Development of a Sensory Stimulation Care Integrated in Daily Practice for Nursing Home Residents with Moderate to Severe Dementia: An Action Research Approach

Special Article - Long-term Care Staffing Policies and Programs

Gerontol Geriatr Res. 2017; 3(1): 1029.

Development of a Sensory Stimulation Care Integrated in Daily Practice for Nursing Home Residents with Moderate to Severe Dementia: An Action Research Approach

Kwong EWY¹*, Lai CKY², Tse MMY², Liu JYF² and Leung S³

¹School of Nursing, Tung Wah College, China

²School of Nursing, The Hong Kong Polytechnic University, China

³Alice Ho Miu Ling Nethersole Nursing Home, China

*Corresponding author: Enid WY Kwong, School of Nursing, Tung Wah College, Wyllie’s Road, Kowloon, Hong Kong, China

Received: May 19, 2017; Accepted: June 12, 2017; Published: June 19, 2017


Purpose: An action research design was adopted in this study to elicit the process of change in care staff’s Sensory Stimulation (SS) care to nursing home residents with later dementia and to finally develop a sensory stimulation care integrated to daily practice.

Methods: Three nursing home residents with moderate to severe dementia and their family caregivers, and the care staff who provided direct care to nursing home residents with later dementia from a nursing home participated in this study. Two action research cycles of the SS care integrated to daily practice were carried out by the care staff members. There were two rounds of interviews with the family members and the care staff conducted after the implementation of the SS care. The data were collected between March and July 2015.

Results: In triangulation of the data collected from the care staff and the family members, four main themes were identified after the two cycles of implementation. They were behavioral (Reduction in agitated behavior, Decrease in suspicion), psychological (Increase in positive emotional responses) and social changes (Increased social interaction with care staff and family members, Improved motivation to participate in activities) of the residents and also increased job satisfaction of the care staff. At the end of the second cycle, the SS care integrated in daily practice was finally developed.

Conclusion: Overall, the finalized SS care was well-accepted by the care staff and the family members but availability of sufficient resources and manpower should be ensured for the sustainability of this SS care.

Keywords: Alzheimer disease; Nursing homes; Sensory stimulation care


Care to nursing home residents with moderate to severe dementia

In 2011, 47% of all nursing home residents in the United States had a diagnosis of dementia [1],while in Hong Kong 31.6% of institutionalized people aged 60 or above were identified as suffering from dementia in 2009 [2], a figure projected to nearly by double between 2009 to 2039 in Hong Kong [3]. The majority of nursing home residents with dementia are at the moderate to severe stage of the disease, in which Behavioural and Psychological Symptoms Of Dementia (BPSD) are prevalent [4]. As the disease progresses, the residents become less aware and responsive as the severity of their dementia increases and their cognitive function decreases [5].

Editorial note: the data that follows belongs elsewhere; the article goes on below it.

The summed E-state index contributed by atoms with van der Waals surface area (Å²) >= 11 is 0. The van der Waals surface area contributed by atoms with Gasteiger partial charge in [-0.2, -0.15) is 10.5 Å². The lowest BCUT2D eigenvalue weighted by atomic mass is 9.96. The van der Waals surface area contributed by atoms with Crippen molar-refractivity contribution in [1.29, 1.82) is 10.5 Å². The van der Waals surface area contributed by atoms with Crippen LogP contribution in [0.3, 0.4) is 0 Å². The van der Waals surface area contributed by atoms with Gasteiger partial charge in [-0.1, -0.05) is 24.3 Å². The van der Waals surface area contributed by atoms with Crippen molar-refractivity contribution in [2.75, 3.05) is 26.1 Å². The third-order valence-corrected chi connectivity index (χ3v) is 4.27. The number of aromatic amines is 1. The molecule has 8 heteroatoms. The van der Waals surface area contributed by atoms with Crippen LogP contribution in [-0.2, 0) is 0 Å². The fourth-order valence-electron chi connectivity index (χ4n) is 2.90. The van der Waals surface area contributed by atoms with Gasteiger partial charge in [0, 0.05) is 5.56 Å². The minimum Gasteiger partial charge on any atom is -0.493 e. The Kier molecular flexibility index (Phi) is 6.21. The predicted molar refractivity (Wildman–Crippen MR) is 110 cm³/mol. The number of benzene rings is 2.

Nursing home residents with moderate to severe dementia usually lack adequate stimulation and human social interaction [6], which leads to an increase in their BPSD [4] and a decrease in their awareness and responsiveness [7]. Together with the BPSD, an increase in disabilities and morbidity among the residents will lead to more and/or prolonged hospitalizations and higher healthcare costs [8]. Staff caregivers in nursing homes will also have to spend more time managing the BPSD of these residents and will be more likely to experience distress in their care giving [9]. Their interaction with the residents may decrease, while their frustration with their job will increase [10], leading to burnout and a high staff turnover rate. This would negatively affect the quality of the care that is delivered to the residents [9].

Sensory stimulation-oriented care

Given this situation, there is an urgent need to improve the quality of the care delivered to residents with moderate to severe dementia. A non-pharmacological approach should be the first line of care [11]. A sensory stimulation-oriented approach that makes no appeal to intellectual abilities is feasible for people at the later stages of dementia [12]. Session-based Multisensory Stimulation (MSS) or Snoezelen in a room has been commonly used on older people with moderate to severe dementia [13-17] and on patients with dementia of all stages with BPSD, [18-21] in order to reduce their BPSD. In a recent review [22] of original studies of various designs and employing various experimental protocols to examine the impact of MSS on people with dementia [15,19,21,23,24], it was concluded that, in general, MSS has a positive effect on the behavior and mood of patients and/or on staff-patient communication, but that the effect of the stimulation only lasted as long as it was provided. Another review [25] of MSS for dementia patients, which included only two Randomized Controlled Trials (RCTs) [14,26], reported that MSS had no significant effects on the patients [14], with the exception of some short-term effects on behavior and mood from an MSS care programme that had been integrated into morning daily care [26].